Salmon Arm Mayor Nancy Cooper.

Column: Marijuana laws create zoning concerns

The Federal Cannabis Act is anticipated to be enacted in the spring or early summer 2018.

This means a new legal landscape for the recreational use of cannabis here in Canada. For municipalities this new law has significant implications and costs.

The legislation proposes to legalize the sale, growing and consumption of marijuana with a large menu of limitations and restrictions.

The provinces are expected, but so far not required, to implement corresponding legislation to assist with the regulation of the product, similar to how public and private liquor stores are licensed and regulated by the Provincial Liquor Control and Licensing Branch.

With this new legislation close on the horizon, municipalities and regional districts need where and what our provincial government controls will be and who will pay for the additional costs.

Local governments throughout Canada will need to make some decisions on how marijuana use in general fits within zoning bylaw and business licensing regimes, and many questions remain unanswered. For example, in Salmon Arm, will the sale of marijuana be allowed from any retail store, or only from a pharmacy, or will they be considered as a distinct dispensary requiring a special zone?

Should there be a cap on the number of retail dispensaries, and should the locations be restricted?

Up to four plants are allowed to be grown in a household.

How would a City regulate the number of plants growing in a household?

In the absence of Provincial regulations and inspectors, municipalities are expected to fill the enforcement void, meaning a demand and therefore additional cost for more bylaw enforcement, inspection and policing resources.

The legal opinion of the City of Salmon Arm’s corporate lawyers is that local governments will be faced with enforcement challenges.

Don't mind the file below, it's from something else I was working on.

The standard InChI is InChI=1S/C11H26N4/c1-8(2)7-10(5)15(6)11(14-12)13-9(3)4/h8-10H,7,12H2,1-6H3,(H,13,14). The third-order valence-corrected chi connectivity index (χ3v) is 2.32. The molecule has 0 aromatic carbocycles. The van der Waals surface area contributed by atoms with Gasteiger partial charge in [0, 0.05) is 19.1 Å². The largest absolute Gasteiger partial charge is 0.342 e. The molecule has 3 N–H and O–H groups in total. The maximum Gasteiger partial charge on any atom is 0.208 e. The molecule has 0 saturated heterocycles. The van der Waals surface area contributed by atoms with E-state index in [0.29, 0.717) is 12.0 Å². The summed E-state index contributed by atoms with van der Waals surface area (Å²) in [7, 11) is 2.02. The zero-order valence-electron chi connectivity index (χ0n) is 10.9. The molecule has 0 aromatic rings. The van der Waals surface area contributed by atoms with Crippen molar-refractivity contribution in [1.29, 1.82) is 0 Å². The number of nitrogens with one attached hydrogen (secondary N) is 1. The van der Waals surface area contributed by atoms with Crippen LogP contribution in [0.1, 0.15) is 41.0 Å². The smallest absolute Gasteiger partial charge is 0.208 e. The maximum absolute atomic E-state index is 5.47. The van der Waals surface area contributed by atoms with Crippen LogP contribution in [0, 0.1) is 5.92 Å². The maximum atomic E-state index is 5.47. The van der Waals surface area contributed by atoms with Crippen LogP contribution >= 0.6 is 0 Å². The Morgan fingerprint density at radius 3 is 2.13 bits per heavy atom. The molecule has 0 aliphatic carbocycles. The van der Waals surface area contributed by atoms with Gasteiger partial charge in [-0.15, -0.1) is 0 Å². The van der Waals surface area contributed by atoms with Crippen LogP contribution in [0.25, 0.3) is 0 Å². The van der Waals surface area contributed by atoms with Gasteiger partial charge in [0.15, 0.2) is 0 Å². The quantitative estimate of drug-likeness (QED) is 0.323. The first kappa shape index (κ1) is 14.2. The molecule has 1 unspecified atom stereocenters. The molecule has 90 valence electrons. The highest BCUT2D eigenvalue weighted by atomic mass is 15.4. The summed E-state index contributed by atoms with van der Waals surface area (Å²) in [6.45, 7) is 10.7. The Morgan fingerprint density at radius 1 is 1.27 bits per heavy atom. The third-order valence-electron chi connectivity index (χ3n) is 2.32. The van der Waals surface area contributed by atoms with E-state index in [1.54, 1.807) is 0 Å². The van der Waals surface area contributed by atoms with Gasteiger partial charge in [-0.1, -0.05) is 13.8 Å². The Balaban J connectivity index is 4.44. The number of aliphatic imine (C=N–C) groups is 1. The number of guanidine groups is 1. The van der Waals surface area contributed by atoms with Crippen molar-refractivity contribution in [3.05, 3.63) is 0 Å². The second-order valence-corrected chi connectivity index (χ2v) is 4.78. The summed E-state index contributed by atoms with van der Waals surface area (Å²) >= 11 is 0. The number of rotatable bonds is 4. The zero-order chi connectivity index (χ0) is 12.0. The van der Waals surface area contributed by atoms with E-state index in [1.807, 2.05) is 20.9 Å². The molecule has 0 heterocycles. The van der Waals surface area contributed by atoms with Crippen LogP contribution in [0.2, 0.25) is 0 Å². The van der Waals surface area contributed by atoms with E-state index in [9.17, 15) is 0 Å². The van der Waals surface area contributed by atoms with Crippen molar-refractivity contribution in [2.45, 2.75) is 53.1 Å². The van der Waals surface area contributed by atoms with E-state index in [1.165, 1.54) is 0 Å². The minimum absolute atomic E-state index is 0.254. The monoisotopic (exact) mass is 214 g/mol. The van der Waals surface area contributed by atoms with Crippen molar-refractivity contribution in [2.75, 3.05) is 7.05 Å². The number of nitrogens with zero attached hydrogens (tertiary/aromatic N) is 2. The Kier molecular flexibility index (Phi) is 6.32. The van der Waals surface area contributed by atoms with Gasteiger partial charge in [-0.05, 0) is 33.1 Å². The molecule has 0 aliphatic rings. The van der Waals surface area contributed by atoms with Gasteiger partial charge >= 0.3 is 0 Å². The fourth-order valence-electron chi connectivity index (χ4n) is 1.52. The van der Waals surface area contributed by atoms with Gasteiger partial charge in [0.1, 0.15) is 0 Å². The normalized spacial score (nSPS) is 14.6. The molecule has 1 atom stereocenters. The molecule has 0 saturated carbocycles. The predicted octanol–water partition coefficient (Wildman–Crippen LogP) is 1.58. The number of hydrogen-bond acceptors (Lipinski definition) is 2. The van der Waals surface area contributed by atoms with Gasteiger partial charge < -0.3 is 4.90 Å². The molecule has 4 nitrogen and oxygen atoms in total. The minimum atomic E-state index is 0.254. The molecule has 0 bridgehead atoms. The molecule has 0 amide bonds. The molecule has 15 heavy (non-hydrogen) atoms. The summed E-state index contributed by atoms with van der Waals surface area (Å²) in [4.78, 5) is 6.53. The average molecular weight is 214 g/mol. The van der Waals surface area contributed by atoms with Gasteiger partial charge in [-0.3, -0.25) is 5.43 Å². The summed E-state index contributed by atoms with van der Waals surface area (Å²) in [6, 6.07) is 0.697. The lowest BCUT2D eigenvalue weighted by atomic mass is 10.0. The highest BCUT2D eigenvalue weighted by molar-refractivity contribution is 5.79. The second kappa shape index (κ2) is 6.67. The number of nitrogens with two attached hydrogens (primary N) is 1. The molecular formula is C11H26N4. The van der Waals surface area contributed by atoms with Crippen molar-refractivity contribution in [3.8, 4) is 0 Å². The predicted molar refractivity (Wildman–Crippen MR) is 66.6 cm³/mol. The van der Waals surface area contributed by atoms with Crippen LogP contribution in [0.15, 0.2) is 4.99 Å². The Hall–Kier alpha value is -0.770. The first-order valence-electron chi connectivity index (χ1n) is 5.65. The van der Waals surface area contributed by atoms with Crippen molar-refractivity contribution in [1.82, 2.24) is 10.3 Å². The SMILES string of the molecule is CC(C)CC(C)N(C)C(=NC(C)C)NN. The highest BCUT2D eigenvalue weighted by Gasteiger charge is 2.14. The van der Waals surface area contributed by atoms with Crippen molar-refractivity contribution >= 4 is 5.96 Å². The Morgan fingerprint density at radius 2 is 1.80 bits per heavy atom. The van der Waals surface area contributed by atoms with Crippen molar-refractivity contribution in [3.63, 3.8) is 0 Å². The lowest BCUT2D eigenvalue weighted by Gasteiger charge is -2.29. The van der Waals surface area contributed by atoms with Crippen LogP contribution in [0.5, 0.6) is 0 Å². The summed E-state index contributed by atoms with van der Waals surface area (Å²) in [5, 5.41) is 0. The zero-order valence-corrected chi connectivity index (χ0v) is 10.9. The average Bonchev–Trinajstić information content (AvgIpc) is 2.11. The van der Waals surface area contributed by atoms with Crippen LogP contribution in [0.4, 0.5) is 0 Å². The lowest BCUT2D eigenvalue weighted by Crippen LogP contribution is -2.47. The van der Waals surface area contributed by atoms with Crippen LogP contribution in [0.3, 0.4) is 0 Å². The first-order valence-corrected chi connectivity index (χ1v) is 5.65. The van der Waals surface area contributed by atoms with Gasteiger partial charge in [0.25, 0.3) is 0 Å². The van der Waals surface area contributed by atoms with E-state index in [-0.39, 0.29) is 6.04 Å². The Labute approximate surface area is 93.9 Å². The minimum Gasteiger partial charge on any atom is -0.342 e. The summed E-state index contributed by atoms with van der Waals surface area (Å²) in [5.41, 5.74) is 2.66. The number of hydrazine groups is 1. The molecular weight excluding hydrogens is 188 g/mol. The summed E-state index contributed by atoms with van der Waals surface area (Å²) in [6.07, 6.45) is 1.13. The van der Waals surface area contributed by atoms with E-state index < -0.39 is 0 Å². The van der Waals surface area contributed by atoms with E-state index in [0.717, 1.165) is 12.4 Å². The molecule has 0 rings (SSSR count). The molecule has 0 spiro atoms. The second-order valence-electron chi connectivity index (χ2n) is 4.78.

They state that municipalities will be “key partners” in enforcing local zoning and density bylaws and building standards.

In addition, matters related to minimum age enforcement, personal cultivation, possession limits, smoking restrictions, and public nuisance complaints will all fall on local government enforcement services.

So as I stated at the beginning, who will be expected to pay for these additional costs?

The answer to this question and many others is still unclear.

Just Posted

Controlled burns taking place across Okanagan

That smoke you see on Okanagan hillsides is supposed to be there

Slideshow: Shuswap Stars sparkle on the dance floor

Stunning choreography raises funds for new chalet at Larch Hills

Heavy snowfall expected on Coquihalla

Snow forecast for mountain highways

Traffic stopped on Highway 97B due to crash

The incident took place south of Mellors Store.

Families of missing Shuswap women call for action

Birthday of missing woman Ashley Simpson remembered during rally in Yankee Flats

Drones used in search for clues about missing women

A volunteer search party was supported by professional drone operators

Report sets exercise guidelines for young kids, including ‘tummy time’ for babies

Kids aged one to four should get at least three hours of physical activity throughout the day

Stampeders return to Grey Cup with 32-28 win over Edmonton Eskimos

The Stampeders will face the Toronto Argonauts next Sunday in Ottawa for the title

Traxxas Monster Truck Tour to roll into Kelowna

Monster Trucks at Prospera Place on Jan. 13-14, 2018.

Nebraska approves TransCanada’s Keystone XL pipeline

Nebraska’s Public Service Commission approved TransCanada’s Keystone XL route in a close vote

Forecast calls for a snowy Canadian winter

Canadians told to brace for a ‘classic’ Canadian winter with lots of snow

Queen Elizabeth II, Prince Philip celebrate 70th anniversary

The Queen and The Duke of Edinburgh are celebrating their platinum wedding anniversary

Charles Manson, leader of murderous ’60s cult, dead at 83

Charles Manson, whose cult slayings horrified world, dies

‘An officer and a gentleman’: Const. John Davidson is laid to rest

Thousands attend memorial service for slain Abbotsford Police officer

Most Read